United States Attorney General Opinion, January 14, 1879
| 16 U.S. Op. Atty. Gen. 248
 Where internal-Revenue taxes were paid by a railroad company on dividends of its stock owned by a State, and no application has been made by the company, within the time limited by statute, for a refund: Held that the Commissioner of Internal Revenue has no authority to allow the amount so paid to be applied by way of set-off in discharge of a  liability of the company for taxes arising upon a subsequent assessment.
Nor has he authority, with the concurrence of the Attorney-General and the Secretary of the Treasury, to compromise a tax legally due from such company (the same being solvent) for a sum less than the amount of the tax. The authority to compromise conferred by section 3229 Rev. Stat. does not permit the voluntary relinquishment of a part of a tax lawfully assessed upon and due from a solvent person or corporation.
Hon. JOHN SHERMAN
Secretary of the Treasury.
Your letter of November 14, 1878, informs me that there is a suit pending against the North Carolina Railroad Company for taxes due to the Untied States, in which the corporation claim to file a set-off of an amount paid as taxes upon its stock held by the State, and therefore not liable to taxation. This amount was paid several years ago voluntarily, and no steps were taken to have the assessment revised. It was desired that the excess collected upon the former tax-list be applied to discharge the liability upon which the action aforesaid is founded.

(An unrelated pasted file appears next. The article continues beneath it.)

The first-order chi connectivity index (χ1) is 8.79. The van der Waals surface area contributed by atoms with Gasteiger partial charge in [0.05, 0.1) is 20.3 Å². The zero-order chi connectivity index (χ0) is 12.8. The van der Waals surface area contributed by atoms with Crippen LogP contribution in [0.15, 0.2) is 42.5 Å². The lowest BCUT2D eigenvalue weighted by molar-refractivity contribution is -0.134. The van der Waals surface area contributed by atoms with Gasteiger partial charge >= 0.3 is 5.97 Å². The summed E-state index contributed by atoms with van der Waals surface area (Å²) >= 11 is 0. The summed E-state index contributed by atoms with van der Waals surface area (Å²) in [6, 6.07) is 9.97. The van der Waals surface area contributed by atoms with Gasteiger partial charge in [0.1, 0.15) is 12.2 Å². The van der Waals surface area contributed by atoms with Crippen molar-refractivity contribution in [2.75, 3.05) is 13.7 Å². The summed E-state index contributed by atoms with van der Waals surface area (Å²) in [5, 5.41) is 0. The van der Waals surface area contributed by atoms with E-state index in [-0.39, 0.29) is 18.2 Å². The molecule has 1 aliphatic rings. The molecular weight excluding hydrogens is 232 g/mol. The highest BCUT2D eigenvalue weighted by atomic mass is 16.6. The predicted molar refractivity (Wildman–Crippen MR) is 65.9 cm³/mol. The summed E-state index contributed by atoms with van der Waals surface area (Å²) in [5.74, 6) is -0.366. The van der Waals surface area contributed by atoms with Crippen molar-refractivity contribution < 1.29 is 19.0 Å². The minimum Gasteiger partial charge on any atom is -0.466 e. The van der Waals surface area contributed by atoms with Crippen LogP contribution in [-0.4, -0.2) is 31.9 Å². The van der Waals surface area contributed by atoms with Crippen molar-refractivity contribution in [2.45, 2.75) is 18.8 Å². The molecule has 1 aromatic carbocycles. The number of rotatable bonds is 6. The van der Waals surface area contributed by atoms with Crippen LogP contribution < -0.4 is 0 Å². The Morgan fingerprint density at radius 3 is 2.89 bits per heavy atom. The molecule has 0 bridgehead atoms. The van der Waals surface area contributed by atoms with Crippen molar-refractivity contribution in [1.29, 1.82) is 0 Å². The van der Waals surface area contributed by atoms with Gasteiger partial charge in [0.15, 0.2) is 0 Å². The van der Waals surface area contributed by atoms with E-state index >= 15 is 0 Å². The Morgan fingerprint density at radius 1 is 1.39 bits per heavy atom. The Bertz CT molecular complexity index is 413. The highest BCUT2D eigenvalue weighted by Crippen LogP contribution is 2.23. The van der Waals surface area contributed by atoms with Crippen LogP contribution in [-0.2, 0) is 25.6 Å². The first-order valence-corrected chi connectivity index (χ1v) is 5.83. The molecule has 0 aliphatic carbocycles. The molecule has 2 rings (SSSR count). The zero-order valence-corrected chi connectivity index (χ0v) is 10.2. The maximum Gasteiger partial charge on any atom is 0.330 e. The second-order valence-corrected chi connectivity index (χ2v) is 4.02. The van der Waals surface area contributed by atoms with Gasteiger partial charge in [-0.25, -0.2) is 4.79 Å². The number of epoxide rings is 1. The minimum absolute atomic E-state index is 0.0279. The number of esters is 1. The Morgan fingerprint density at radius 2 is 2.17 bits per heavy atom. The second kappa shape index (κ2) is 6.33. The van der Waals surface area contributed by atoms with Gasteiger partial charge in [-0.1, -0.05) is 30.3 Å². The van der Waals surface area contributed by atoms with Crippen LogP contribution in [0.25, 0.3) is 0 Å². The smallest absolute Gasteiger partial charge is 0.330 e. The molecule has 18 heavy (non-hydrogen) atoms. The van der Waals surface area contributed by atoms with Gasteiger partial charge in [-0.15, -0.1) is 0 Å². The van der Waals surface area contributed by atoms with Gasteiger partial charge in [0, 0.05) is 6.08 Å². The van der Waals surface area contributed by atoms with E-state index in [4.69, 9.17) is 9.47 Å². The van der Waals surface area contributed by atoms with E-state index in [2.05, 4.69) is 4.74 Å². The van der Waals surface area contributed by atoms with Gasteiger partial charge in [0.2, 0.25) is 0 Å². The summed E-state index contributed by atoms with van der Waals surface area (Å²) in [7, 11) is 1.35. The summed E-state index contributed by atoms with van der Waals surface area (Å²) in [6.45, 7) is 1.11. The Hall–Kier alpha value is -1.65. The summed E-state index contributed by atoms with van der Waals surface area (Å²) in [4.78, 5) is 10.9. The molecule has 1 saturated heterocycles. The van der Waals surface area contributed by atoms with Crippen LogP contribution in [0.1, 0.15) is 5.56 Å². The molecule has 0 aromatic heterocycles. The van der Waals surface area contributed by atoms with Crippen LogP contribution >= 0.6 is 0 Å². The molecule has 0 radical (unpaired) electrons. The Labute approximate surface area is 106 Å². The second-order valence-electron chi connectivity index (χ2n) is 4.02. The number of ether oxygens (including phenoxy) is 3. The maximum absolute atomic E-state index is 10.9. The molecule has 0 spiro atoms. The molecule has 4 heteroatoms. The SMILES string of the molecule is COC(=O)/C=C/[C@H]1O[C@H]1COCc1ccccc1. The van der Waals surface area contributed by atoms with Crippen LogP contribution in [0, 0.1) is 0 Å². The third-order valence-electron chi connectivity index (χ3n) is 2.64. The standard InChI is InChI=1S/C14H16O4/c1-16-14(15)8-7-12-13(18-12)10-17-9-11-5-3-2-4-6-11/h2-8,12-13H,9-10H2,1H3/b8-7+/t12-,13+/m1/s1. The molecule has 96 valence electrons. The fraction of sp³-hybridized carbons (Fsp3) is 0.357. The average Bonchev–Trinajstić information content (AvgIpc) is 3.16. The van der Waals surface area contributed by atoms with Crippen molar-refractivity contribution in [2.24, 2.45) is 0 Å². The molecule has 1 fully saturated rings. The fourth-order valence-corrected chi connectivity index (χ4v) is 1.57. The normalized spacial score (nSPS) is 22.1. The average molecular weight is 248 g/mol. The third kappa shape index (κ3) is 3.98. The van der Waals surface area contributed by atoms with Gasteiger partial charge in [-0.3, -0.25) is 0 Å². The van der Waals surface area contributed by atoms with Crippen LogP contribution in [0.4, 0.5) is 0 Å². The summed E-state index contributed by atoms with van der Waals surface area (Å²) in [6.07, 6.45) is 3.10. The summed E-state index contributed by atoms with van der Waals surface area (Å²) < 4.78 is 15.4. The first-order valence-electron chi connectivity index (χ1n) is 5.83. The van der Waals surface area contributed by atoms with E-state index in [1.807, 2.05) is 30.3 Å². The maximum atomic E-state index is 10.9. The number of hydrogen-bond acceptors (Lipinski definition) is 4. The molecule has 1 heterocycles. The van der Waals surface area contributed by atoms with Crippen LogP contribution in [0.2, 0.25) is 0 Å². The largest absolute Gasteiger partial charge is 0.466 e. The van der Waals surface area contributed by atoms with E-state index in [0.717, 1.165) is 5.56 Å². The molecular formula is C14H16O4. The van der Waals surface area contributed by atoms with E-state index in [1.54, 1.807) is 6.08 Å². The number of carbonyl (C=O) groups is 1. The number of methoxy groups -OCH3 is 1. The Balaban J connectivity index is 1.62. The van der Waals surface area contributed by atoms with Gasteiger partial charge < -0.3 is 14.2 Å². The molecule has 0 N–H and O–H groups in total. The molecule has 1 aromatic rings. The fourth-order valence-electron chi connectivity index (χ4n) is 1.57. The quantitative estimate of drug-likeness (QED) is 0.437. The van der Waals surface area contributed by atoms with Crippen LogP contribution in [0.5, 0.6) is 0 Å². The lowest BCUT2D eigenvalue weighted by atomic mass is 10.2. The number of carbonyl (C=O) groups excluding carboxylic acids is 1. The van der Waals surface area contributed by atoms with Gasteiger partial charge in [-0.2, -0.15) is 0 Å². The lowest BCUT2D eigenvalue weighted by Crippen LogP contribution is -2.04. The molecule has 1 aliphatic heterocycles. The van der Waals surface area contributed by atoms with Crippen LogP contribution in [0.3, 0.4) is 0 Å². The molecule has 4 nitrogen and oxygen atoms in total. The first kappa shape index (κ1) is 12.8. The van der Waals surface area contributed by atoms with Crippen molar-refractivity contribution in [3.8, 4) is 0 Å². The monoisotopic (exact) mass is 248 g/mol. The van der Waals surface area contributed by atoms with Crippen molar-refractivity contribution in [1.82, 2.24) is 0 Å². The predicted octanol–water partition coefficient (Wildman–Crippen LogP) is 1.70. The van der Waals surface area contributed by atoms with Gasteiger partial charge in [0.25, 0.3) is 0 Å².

Thereupon you ask these questions:
'Has the Commissioner of Internal Revenue authority under the circumstances mentioned, where taxes have been paid on dividends of stock owned by a State, where no application for a refund has been made within the time limited by statute, to allow the set-off, or to make the reappropriation asked? (2) or has he the authority, by and with the concurrence of the Attorney-General and the Secretary of the Treasury, to compromise a tax legally due from this solvent corporation for a sum less than the amount of said tax?'
It is obvious that the claim set up by the company is the case of an exaction of an internal tax supposed to be illegal or excessive. The statutes have not only indicated the manner, but have limited the time in which such claims are to be presented. The assessment having been once made in due form, the Commissioner can review and reduce it only upon an appeal to him taken and prosecuted as there directed, within the statutory period. (Rev. Stat., sec. 3228; Cheatham v. United States., 92 U. S., 85.)
To allow the excess now to be offset or reappropriated  would be in effect to grant to this company a privilege denied to ordinary citizens in procuring a refund.
The authority conferred by Revised Statutes, section 3229, to compromise a case arising under the internal-revenue laws, does not permit the voluntary relinquishment of a part of a tax lawfully assessed upon and due from a solvent person or corporation. A compromise implies some mutuality of concession, some real doubt about the legality of the claim, or the ability to meet it, which does not exist in this case. Both of your questions are, therefore, answered in the negative.
Very respectfully, your obedient servant,